An immense collection of books fills the shelves of Tree House Books. From Best American Essays by Annie Dillard to Sula by Toni Morrison to a shelf dedicated to children's author Lemony Snicket.
Tree House Books, a nonprofit organization in North Philadelphia, works to "grow and sustain a community of readers, writers, and thinkers" through afterschool and enrichment programs. Neighborhood children participate in the literacy program called Life With Books.
"I like moving up a reading level," said 5th grader Dominique Cooper. "I like reading and being able to do my homework."
Dominique, along with fellow student and friend, Ajalee Green, attends Tanner G. Duckrey Elementary. Dominique originally learned about Tree House from a friend at Duckrey.
The friends participate in the literacy program, and when a student reads 10 books or five chapter books, their name is placed on the "Limo wall." As a treat, Tree House rents a limo for the students whose names are on the wall, whisking them away to an unnamed destination, only revealed to them upon arrival.
Students work with tutors from nearby Temple University.
"My involvement with Tree House started when I was a graduate student at Temple University in their creative writing program studying poetry writing," said Tree House Executive Director Darcy Luetzow.
In 2006, Luetzow heard that her peers in Temple's program were doing some afterschool writing with kids in North Philadelphia. She jumped at the chance to join, not fully knowing what she was getting into.
"At that time Tree House was just piloting the first afterschool writing workshop," Luetzow said. "This was because Temple professor Eli Goldblatt was able to get some of the graduate students in the creative writing program connected with teacher assistantships at Tree House. They were experimenting with what does it take to do a writing workshop after school with kids."
Tree House was in fact a community bookstore at first, trying out different workshops with kids from the Philadelphia community. Some kids within the community would come, read a book, and then leave.
In September of 2006, Luetzow was brought in as executive director hired at only 20 hours a week. There was no staff beyond her, no financial record keeping, and no mission statement.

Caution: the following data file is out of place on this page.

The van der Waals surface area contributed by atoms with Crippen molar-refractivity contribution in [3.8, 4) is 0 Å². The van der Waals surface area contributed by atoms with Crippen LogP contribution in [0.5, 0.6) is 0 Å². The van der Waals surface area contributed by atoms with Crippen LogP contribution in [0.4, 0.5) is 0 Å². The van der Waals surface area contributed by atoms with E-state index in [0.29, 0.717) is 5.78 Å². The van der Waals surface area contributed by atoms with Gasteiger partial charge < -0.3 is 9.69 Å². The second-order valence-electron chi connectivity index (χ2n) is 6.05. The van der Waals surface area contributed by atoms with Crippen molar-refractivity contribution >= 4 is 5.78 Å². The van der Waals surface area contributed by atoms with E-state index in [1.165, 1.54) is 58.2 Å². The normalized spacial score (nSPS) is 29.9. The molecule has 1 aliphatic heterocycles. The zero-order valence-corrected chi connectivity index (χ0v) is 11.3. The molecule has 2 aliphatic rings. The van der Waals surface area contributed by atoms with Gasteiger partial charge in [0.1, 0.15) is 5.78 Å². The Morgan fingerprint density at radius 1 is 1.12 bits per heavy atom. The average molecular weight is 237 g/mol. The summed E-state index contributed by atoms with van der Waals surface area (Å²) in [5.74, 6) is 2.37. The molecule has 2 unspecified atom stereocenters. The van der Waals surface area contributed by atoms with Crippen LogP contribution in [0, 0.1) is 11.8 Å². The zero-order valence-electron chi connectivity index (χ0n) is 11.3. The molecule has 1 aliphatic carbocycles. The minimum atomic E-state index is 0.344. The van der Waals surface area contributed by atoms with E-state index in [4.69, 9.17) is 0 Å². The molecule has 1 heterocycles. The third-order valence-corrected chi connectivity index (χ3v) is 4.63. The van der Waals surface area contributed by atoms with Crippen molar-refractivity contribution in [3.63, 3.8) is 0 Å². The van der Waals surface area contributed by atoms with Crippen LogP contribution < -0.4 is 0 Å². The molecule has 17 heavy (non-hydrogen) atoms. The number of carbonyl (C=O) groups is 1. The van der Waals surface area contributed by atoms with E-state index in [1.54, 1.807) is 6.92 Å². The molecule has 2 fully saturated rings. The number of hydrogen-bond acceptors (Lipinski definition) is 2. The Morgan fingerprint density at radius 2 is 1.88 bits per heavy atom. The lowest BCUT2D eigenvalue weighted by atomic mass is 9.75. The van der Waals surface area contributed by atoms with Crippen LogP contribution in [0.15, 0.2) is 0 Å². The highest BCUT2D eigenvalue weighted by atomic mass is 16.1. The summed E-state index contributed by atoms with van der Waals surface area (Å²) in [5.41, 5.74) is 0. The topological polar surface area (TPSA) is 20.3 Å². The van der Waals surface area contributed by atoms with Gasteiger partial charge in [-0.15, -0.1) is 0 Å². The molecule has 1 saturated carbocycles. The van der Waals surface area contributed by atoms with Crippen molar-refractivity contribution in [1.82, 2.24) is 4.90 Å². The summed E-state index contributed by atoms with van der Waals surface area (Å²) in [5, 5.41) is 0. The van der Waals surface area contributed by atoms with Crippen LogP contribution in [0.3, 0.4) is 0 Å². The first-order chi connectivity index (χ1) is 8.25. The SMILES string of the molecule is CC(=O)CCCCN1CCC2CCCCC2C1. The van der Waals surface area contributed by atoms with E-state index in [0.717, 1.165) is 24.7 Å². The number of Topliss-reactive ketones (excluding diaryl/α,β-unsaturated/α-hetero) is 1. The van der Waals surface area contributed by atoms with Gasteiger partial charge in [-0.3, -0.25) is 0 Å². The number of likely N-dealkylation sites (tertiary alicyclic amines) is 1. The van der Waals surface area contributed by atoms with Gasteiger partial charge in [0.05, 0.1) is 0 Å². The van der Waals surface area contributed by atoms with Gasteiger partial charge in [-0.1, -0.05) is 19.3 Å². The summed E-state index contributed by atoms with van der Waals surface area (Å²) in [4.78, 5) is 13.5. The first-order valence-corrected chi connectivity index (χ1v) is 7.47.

That set the point where she and retired community resident Sharon Turner began exploring what Tree House could do.
"So we talked," Luetzow said. "We had no money, few volunteers, but kids get homework. So we thought why not have tutoring time? We have this room full of books and a table. I literally put a sign on the table that read 'Tutoring Time: Do your homework in a room full of books from 3 until 5.'"
That idea was a success. The children from the neighborhood started to come and stay slightly longer than before. Luetzow reached out to Temple students involved with Hyphen Literary Magazine.
Some of the students from Temple who volunteered their time at Tree House decided to stay even after their time at the organization ended.
"That was what we needed at that time," Luetzow continued. "Over time people just seemed like they talked to others about us; students would talk to their roommates and classmates. "
Luetzow and the rest of the Tree House staff and volunteers offer something more to the neighboring children of the community than just homework help and tutoring. It is clear that the students view them as mentors who are urging them to reach for their dreams and set goals.
"I think we get the privilege of working with the most remarkable people in the world, and a lot of people would not necessarily think that of the residents of this neighborhood," said Luetzow.
Duckrey Elementary student Dominique has been able to participate in some of the other Tree House activities, such as helping to feed the homeless in conjunction with The Chosen 300 Ministries.
"I feel good about helping other people," Dominique said.
The feeling is mutual for her friend Ajalee, who stumbled upon Tree House one day when walking through the neighborhood with her grandmother and asked if she could start attending.
"My favorite thing is the limo trips," Ajalee said. "I like reading and doing my homework too."
"Tree House is a lot of things," Volunteer Coordinator Lauren Macaluso said. "We help kids with their reading, writing, and thinking, and we're empowering college students to think of the children in the neighborhood as readers, writers, and thinkers. [We are] creating a space where relationship between college students and kids can happen."
As published in The Philadelphia Public School Notebook
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